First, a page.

"It was him," Captain America insists. "He saved me. He was right here."
"Cap," Sitwell begins. He looks mildly discomfited, which for Sitwell is as good as a nervous breakdown. Captain America is angry – enough to get in Sitwell's personal space and loom, though he doesn't usually throw his weight around like a man of his size. A flustered SHIELD medic hovers, ignored, at his elbow.
Natasha can tell from ten meters away that there's not a bruise on the man; the bed sheet he's clutching to his middle isn't doing much to obstruct her view.
Black Widow got the call four hours ago, in Munich. She's been thankful for three hours forty-five minutes that Phil Coulson is putatively dead. Bad enough to get sitreps on the order of "We lost track of Captain America in a firefight with mystery assassins," or "We found Captain America divested of his pants in a by-the-week rental room." Loop Coulson in and they'd never hear the end of it; it'd be worse than the aftermath of the trading cards.
"Retrieve him," says Captain America. It sounds like an order. "I have to talk to him. Check the security cameras." Sitwell's face is a picture.
"Get forensics in here," Natasha says, taking pity, and walks closer to the bed. There's an empty biopsy kit package in the wastebasket, which is ominous, but nothing else. Except – on the pillow, in the indent where Steve's slumbering head would have hidden it – a single, four-inch-long brown hair.
The tally is as follows: fifty seconds of pieced-together CCTV footage, a set of partial prints, and (Hill clears her throat; Fury's glower kicks up a notch) DNA from the room's most recent tenant. The latter matches no one known to SHIELD. The former might be enough to convince a jury that Steve Rogers went for a walk in downtown Zurich with a dark-haired white male approximately 5ft11 in height. Steve is recognizable enough, with digital enhancement, but the other man has somehow avoided being captured head-on by any camera.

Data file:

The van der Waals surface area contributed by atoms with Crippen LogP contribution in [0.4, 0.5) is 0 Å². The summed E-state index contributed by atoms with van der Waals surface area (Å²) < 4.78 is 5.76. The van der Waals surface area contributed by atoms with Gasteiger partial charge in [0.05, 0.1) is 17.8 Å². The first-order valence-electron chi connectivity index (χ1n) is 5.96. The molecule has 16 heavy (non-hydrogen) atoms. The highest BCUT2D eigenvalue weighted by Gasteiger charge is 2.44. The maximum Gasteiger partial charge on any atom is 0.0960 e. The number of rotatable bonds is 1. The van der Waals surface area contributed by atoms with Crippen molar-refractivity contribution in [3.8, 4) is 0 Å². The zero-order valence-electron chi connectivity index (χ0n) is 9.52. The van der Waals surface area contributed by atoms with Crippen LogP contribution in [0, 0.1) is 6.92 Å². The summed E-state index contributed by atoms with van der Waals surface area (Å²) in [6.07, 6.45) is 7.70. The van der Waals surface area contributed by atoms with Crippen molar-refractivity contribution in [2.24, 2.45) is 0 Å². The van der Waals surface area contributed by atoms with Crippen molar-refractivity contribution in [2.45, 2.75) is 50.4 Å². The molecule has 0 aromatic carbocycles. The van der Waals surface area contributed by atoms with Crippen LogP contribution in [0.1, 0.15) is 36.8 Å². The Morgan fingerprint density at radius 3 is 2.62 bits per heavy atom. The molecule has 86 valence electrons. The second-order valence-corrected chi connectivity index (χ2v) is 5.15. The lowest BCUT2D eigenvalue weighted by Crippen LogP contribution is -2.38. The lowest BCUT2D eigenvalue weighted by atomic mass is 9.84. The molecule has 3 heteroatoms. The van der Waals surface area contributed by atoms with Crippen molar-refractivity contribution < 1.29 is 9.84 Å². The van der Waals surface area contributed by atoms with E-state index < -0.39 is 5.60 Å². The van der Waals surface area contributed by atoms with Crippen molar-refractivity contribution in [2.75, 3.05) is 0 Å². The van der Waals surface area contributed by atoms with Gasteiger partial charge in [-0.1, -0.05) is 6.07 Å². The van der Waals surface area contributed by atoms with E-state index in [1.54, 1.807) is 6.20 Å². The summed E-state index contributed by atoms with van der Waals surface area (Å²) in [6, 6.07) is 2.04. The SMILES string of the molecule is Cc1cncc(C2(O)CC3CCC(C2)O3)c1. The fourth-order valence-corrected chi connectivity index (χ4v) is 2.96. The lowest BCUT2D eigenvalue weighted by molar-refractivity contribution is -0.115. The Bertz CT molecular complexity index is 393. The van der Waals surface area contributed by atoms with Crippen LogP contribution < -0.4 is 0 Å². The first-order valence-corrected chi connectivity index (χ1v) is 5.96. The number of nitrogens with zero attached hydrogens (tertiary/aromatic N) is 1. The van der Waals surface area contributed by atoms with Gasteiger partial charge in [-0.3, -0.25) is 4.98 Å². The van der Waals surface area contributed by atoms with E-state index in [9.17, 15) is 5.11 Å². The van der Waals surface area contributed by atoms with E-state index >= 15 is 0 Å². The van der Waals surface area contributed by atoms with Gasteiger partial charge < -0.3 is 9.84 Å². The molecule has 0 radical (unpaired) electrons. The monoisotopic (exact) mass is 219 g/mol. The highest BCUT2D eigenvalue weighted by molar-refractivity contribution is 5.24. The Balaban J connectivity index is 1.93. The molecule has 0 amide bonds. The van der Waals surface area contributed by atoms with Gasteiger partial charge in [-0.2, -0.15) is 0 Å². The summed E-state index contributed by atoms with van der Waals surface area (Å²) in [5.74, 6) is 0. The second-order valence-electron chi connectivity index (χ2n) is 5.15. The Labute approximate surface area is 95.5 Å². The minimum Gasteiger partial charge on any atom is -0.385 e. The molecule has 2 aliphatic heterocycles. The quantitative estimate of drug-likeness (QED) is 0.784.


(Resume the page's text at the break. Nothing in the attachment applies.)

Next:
The prints ping on – of all things – an NYPD cold case. A well-off entrepreneur was found asphyxiated in a Midtown hotel room, surrounded by accoutrements suggesting an exotic evening with hired entertainment had gone off the rails. Cash was missing from his wallet. The motive looked cut and dry, but complications arose when it transpired the man's company was on the eve of inking a lucrative vendor agreement with Stark Industries. Following his death, the deal was abruptly rescinded. There were allegations of industrial espionage, or perhaps outright espionage. The scandal made a splash in the business press of 1974; no less than five Wall Street Journal front page items in microfiche. No suspects were ever taken into custody.